Guest Article #3

Protecting Human Health and the Environment - The Rotterdam Convention: 10 Years of Entry into Force

The adoption of The Future We Want at Rio+20 and its endorsement by the UN General Assembly has reaffirmed the target, set in 2002 at the World Summit on Sustainable Development in Johannesburg, to by 2020 ensure that "chemicals are produced and used in ways that minimize significant adverse impacts on human health and the environment".

As early as 1989, the Food and Agricultural Organization of the UN (FAO) and the UN Environment Programme (UNEP) introduced a voluntary Prior Informed Consent (PIC) procedure from two earlier instruments, namely the International Code of Conduct on the Distribution and Use of Pesticides, which FAO launched in 1985 (and revised in 2013), and the London Guidelines for the Exchange of Information on Chemicals in International Trade, established by UNEP in 1987 to ensure that governments had the necessary information to assess the risks of hazardous chemicals and to take informed decisions on their future import.

In 1998, an Intergovernmental Negotiating Committee convened by FAO and UNEP concluded its negotiations for a legally binding instrument to apply the PIC procedure, and the text of the Rotterdam Convention on the Prior Informed Consent Procedure for Certain Hazardous Chemicals and Pesticides in International Trade was adopted and opened for signature at the Conference of Plenipotentiaries held in Rotterdam on 10 September the same year.

The Convention entered into force on 24 February 2004 after the 90th day of deposit of the 50th instrument of ratification, acceptance, approval or accession. As of January 2014, the Convention is legally binding for 154 Parties.

A Memorandum of Understanding (MoU) between UNEP and FAO[1] was approved by the second Conference of the Parties in decision RC-2/5, and signed by the Director-General of FAO and the Executive Director of UNEP in December 2005. This MoU sets out the arrangements to perform jointly the Secretariat functions of the Rotterdam Convention. It states that “Each organization will assume the responsibilities as described in this MoU on the basis of their areas of competence, comparative strengths and experience, FAO having primary responsibility for pesticides and UNEP taking primary responsibility for other chemicals, in order to facilitate the mobilization by the Secretariat of the full range of scientific, technical and economic expertise required by the Convention” (General Principles, 1.3).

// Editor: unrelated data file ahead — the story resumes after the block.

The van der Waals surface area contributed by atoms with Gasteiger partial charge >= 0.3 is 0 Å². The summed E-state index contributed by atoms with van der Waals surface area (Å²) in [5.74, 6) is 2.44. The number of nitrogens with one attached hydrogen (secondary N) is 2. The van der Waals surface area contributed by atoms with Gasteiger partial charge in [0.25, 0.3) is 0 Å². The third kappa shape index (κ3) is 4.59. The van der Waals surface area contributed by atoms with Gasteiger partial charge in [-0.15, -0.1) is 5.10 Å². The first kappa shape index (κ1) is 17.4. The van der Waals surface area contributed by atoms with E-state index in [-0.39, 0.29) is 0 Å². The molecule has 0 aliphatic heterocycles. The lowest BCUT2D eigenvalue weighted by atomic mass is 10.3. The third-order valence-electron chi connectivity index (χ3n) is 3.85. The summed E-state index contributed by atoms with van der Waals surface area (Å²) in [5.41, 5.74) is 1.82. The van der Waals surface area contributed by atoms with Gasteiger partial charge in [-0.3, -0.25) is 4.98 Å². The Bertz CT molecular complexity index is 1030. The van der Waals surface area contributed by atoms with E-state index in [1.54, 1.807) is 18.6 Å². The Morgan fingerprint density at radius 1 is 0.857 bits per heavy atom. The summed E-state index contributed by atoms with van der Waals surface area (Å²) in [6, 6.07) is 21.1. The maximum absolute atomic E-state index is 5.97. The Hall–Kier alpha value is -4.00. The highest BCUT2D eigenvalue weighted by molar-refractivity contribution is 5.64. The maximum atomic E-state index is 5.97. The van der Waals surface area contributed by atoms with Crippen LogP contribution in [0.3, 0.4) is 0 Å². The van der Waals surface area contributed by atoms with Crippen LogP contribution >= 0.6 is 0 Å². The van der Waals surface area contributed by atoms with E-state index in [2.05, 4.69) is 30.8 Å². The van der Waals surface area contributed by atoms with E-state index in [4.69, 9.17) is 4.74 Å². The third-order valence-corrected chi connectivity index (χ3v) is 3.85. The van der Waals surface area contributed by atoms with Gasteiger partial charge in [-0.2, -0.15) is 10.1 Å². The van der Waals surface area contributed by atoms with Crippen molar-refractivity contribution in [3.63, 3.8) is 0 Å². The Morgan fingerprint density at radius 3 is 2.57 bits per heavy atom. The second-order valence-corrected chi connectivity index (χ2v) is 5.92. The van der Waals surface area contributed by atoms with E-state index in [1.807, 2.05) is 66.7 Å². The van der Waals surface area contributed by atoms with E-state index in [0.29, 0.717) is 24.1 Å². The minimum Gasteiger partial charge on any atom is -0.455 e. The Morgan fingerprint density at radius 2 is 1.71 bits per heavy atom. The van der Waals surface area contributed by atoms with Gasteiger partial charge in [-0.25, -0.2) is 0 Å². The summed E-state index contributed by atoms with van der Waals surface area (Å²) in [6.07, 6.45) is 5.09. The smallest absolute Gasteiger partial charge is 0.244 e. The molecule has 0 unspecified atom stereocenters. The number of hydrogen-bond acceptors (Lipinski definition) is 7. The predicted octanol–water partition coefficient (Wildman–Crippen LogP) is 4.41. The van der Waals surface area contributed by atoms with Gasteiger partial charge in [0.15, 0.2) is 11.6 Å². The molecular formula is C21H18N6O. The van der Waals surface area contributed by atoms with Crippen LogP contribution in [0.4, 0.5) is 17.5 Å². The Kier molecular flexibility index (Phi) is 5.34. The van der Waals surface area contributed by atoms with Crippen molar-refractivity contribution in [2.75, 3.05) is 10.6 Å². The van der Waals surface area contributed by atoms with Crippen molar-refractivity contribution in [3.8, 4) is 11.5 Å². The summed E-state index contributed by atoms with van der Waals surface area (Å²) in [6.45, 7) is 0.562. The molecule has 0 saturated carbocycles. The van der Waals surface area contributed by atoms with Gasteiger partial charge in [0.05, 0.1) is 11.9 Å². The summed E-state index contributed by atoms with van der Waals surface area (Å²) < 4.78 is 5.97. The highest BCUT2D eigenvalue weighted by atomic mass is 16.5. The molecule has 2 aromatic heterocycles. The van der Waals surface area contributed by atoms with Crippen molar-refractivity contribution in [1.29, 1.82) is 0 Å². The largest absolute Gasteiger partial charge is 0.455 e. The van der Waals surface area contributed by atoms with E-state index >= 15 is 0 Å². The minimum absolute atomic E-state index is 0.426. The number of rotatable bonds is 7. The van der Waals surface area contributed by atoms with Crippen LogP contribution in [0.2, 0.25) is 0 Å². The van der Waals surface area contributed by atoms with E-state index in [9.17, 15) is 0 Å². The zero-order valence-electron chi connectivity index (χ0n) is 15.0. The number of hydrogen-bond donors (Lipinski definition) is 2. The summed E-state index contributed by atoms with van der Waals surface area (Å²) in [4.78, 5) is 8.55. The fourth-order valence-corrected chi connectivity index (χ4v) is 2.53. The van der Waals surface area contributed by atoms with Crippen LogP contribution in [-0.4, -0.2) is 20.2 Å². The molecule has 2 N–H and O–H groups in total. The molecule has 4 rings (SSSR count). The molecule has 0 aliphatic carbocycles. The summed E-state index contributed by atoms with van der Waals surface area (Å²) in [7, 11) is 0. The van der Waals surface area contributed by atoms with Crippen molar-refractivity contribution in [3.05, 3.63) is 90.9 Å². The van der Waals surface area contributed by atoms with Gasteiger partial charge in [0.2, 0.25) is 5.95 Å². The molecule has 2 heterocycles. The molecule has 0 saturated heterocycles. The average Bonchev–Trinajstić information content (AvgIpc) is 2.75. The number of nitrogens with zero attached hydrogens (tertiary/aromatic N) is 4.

The joint FAO/UNEP Secretariat of the Rotterdam Convention is an almost unique example of excellent co-operation between two UN agencies.

The Rotterdam Convention shares its ultimate objective of protecting human health and the environment from hazardous substances with the Basel and the Stockholm Conventions. In order to enhance cooperation and coordination among these three multilateral environmental agreements, in 2011, the Conferences of the Parties of the three Conventions decided in three nearly identical synergy decisions to establish a joint head function of the Basel Convention Secretariat, the Stockholm Convention Secretariat and the UNEP part of the Rotterdam Convention Secretariat.

Since 2012 Jim Willis has been Executive Secretary of the Basel, Stockholm and the UNEP part of the Rotterdam Convention, while FAO provides the Executive Secretary for the FAO part of the Rotterdam Convention.

Currently, around 70% of the Annex III listed chemicals, for which the PIC procedure is mandatory, are pesticides. In 2015, the parties to the Rotterdam Convention will consider listing two more pesticides and one severely hazardous pesticide formulation to ensure informed actions can be taken to protect human health and the environment against their harmful effects.

Nine out of the 12 initially recognized persistent organic pollutants (POPs) and six out of ten new POPs of the Stockholm Convention are pesticides, making pesticides also approximately 70% of all listed POPs.

The Basel Convention addresses pesticides in terms of hazardous waste and offers technical guidelines on the environmentally sound management of waste consisting of, containing or contaminated with POP pesticides.

The FAO part of the Rotterdam Secretariat continuously explores opportunities to enhance effectiveness and increase efficiency, in particular in the scientific and technical assistance area, through closer cooperation with the UNEP part and the Secretariat of the Basel and Stockholm Conventions. A first overview of opportunities[2] for further synergies among the Conventions' Secretariats and the FAO's Pesticide Programme was submitted in 2013 to the Conferences of the Parties. In 2014 the Conventions' Secretariats will continue putting these synergies in place.

Examples of synergies activities include ongoing technical assistance and capacity-building activities at the national and regional levels to identify alternatives, in particular for newly listed POPs pesticides and Annex III pesticides. Work is also underway to better include on a national level social dimensions into pesticide risk reduction strategies that could be applicable for all three Conventions. The FAO part of the Rotterdam Convention Secretariat also aims to improve communication and promotion of national synergies among key stakeholders in the implementation of the three conventions via the FAO regional offices.


[1] Memorandum of Understanding between the Executive Director of the United Nations Environment Programme (UNEP) and the Director-General of the Food and Agriculture Organization of the United Nations (FAO) concerning the arrangements to perform jointly the Secretariat functions for the Rotterdam Convention оn the Prior Informed Consent Procedure for Certain Hazardous Chemicals and Pesticides in International Trade.

[2] UNEP/FAO/CHW/RC/POPS/EXCOPS.2/INF/9